This study describes a laboratory investigation on the use of the insect-pathogenic fungus Metarhizium anisopliae against adult Aedes aegypti and Ae. albopictus mosquitoes. At a dosage of 1.6 × 1010 conidia/m2, applied on material that served as a mosquito resting site, an average of 87.1 ± 2.65% of Ae. aegypti and 89.3 ± 2.2% of Ae. albopictus became infected with the fungus. The life span of fungus-contaminated mosquitoes of both species was significantly reduced compared to uninfected mosquitoes. LT50-values of fungus-contaminated mosquitoes ranged between 3.1 ± 0.2 days (male Ae. aegypti) and 4.1 ± 0.3 days (female Ae. aegypti). LT50-values of uncontaminated mosquitoes ranged from 17.7 ± 0.4 days (female Ae. albopictus) to 19.7 ± 0.6 days (male Ae. albopictus). These results indicate that both mosquito species are highly susceptible to infection with this entomopathogen. Requirements for developing and incorporating this biological control method into current strategies to control major diseases vectored by these species, such as dengue fever, are discussed.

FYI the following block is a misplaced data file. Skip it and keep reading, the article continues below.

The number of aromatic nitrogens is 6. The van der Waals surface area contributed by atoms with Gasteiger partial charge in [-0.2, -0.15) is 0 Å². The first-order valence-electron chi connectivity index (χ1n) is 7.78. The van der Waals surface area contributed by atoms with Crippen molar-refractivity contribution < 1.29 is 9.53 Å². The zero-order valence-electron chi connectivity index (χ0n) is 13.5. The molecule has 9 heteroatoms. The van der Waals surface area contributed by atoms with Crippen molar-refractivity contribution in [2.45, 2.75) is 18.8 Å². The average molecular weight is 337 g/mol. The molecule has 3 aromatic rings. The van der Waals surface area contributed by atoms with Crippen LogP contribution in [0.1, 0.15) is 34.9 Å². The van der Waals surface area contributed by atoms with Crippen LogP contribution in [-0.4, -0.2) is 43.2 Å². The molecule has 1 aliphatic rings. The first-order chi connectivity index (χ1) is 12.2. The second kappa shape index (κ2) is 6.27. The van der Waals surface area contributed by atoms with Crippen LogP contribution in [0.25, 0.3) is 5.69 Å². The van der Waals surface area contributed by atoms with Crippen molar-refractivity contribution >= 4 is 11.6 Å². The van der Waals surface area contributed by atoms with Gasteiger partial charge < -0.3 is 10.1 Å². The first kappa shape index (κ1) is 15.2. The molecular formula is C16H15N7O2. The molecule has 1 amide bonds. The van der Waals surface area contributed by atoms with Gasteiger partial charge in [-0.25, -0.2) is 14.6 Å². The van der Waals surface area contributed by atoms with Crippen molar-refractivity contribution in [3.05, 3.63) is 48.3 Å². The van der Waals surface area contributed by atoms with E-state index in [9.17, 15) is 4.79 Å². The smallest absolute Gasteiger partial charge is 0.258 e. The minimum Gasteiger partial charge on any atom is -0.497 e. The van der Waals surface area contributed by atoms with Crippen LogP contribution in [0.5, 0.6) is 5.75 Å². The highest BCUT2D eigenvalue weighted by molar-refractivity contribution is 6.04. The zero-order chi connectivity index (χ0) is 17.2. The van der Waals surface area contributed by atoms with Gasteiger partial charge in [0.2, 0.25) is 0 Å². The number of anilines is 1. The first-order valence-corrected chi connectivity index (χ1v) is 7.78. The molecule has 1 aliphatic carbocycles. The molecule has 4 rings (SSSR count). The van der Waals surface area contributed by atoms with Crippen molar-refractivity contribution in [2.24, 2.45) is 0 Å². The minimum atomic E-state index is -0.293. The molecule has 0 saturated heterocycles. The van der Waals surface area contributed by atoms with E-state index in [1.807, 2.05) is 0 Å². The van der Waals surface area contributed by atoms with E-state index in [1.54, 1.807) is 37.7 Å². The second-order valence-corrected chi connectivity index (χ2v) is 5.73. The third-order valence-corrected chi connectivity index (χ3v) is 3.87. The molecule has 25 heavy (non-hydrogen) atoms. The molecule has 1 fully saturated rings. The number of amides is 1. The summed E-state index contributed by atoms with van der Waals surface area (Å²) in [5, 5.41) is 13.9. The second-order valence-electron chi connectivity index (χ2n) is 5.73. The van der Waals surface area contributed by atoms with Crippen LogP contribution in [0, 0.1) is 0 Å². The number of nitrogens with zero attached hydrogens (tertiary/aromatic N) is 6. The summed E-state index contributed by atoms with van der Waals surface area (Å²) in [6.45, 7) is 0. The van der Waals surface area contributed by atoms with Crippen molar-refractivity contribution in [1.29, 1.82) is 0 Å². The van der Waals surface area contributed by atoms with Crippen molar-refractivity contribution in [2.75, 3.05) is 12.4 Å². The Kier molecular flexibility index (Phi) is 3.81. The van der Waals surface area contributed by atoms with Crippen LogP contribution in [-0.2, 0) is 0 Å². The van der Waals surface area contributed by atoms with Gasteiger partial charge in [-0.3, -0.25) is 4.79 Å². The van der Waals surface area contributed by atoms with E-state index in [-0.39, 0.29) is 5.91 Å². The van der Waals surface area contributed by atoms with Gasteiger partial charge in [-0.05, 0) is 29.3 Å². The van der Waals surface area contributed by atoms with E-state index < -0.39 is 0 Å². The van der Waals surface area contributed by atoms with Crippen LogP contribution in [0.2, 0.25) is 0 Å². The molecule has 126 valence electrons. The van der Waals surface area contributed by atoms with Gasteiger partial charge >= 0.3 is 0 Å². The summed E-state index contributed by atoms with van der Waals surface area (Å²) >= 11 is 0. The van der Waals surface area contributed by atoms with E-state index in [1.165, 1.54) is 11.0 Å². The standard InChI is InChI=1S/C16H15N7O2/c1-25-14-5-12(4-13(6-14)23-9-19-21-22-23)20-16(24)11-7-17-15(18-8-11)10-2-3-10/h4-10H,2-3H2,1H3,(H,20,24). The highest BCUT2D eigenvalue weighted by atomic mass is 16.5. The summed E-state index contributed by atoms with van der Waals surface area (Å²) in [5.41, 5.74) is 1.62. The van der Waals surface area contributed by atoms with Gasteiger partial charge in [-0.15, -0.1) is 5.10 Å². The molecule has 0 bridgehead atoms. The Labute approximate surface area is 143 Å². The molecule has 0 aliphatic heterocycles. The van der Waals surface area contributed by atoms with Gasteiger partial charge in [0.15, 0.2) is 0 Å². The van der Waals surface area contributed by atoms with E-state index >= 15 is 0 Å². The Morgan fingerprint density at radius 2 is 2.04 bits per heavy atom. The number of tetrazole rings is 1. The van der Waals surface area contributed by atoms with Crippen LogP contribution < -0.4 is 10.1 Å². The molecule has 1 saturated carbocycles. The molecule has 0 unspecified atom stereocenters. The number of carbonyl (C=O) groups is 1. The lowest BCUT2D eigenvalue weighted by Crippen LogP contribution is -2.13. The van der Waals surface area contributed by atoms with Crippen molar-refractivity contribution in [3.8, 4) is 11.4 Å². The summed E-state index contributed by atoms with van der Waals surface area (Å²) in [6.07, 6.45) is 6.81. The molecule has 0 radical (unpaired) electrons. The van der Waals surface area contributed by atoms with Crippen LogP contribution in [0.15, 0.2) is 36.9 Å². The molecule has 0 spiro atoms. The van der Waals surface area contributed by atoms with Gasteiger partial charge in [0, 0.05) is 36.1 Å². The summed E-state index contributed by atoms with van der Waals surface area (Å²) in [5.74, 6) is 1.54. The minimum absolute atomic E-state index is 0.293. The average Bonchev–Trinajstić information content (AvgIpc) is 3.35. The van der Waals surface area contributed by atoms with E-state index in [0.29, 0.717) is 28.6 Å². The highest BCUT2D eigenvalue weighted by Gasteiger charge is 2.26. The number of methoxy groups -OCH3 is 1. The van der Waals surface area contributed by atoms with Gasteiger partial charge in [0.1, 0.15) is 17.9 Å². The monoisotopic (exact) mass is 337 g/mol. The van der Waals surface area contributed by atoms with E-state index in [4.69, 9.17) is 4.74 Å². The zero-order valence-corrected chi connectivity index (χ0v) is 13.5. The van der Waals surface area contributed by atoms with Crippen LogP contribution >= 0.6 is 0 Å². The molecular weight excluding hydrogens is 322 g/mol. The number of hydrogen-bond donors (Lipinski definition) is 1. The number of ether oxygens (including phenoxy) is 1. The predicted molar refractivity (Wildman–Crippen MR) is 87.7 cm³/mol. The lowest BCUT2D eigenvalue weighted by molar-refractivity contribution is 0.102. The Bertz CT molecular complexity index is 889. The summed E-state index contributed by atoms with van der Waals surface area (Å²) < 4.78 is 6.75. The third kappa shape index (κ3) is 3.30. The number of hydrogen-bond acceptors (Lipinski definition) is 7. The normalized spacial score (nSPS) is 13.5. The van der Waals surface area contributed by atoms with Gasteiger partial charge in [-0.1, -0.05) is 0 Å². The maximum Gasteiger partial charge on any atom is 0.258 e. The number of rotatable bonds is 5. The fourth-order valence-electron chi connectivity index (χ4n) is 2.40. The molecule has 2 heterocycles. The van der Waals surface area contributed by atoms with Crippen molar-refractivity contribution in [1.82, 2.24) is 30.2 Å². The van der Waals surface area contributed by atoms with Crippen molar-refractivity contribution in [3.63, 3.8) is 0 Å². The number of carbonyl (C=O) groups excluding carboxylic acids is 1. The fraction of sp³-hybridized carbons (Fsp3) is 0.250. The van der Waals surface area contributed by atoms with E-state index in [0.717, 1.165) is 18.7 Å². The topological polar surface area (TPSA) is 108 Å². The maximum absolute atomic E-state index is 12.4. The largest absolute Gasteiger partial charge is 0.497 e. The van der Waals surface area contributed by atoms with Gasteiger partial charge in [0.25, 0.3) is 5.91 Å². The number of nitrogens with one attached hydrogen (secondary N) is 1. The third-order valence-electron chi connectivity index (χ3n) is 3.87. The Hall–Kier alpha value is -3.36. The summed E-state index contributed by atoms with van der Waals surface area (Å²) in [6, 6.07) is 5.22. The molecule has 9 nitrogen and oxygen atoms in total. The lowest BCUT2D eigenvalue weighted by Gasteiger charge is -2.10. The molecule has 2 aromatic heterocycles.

- insecticide resistance